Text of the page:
WASHINGTON—One of the most remarkable—and, certainly one of the most benign—phenomena of this doomstruck political weekend here is the fact that, while the united states of stasis existed within the Capitol, there was a lot of activity out around the building and all the way down the National Mall, and it was bipartisan, and it was multi-ideological. There was an ad hoc rally on the Capitol lawn to support the DREAMers that drew a fairly impressive cast of political characters. There was the annual massive March For Life that clogged the wide boulevards with fresh-faced high-school kids in letter jackets, and an appearance via video from the president* of the United States. (How many of the assembled knew who Stormy Daniels was is best left to unfounded speculation.) And, on Saturday, in the eleventh hour of the government shutdown, the women’s march took over on the steps of the Lincoln Memorial, while various senators scurried around pretending that any solution is likely before next week.
(One of more underrated elements of why things aren’t getting done is the fact that it’s a weekend. Nothing will really begin to bite until Monday or Tuesday, when the furloughs of government workers really begin, and when the polling on the shutdown starts to spread the miseries generally.)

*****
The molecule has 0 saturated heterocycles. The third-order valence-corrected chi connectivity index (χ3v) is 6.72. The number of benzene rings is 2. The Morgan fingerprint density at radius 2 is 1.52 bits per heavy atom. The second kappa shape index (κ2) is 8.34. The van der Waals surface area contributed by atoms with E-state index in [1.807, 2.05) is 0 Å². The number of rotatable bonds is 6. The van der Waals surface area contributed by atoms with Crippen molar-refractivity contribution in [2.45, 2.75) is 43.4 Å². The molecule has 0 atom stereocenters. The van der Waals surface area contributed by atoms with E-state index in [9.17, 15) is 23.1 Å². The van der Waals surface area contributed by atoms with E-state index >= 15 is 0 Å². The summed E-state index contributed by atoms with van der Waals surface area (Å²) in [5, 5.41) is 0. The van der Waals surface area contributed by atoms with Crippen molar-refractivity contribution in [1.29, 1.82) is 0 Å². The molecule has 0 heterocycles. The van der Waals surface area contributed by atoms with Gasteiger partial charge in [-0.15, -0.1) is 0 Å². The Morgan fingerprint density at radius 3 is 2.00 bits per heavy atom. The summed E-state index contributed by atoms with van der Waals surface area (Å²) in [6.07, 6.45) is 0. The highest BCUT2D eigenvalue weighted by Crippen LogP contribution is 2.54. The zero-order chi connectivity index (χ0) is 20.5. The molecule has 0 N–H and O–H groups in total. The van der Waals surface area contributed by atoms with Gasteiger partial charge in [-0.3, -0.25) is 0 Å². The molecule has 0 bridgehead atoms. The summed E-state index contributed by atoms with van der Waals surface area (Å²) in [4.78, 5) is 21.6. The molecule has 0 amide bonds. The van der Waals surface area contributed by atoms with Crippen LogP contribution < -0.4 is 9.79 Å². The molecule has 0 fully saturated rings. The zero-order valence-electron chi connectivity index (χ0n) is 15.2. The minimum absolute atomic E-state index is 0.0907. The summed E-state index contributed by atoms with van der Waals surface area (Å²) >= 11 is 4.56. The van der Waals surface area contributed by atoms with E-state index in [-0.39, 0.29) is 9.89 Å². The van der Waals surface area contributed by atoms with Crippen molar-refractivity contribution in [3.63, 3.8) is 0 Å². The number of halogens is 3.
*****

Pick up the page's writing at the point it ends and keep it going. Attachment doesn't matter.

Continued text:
“One of the worst things,” Democratic House leader Nancy Pelosi told the crowd on Saturday, “is that they’re hiding behind children.” She was referring to the CHIP program, which was thrown into the House continuing resolution pretty much as a talking point against the possibility of the Democrats in the Senate doing what they did, which was to kill the CR by defeating a cloture motion on Friday night. Lost in all the parliamentary sturm und drang was how completely shabby that CR really is. For example, it funds the CHIP program, but it doesn’t extend the federal benefits to community health centers, which means the poor kids will have insurance and no place to use it. (This, by the way, is probably why Jon Tester of Montana didn’t join people like Joe Manchin and Heidi Heitkamp in breaking party ranks. Those centers are vital to health-care in rural areas.)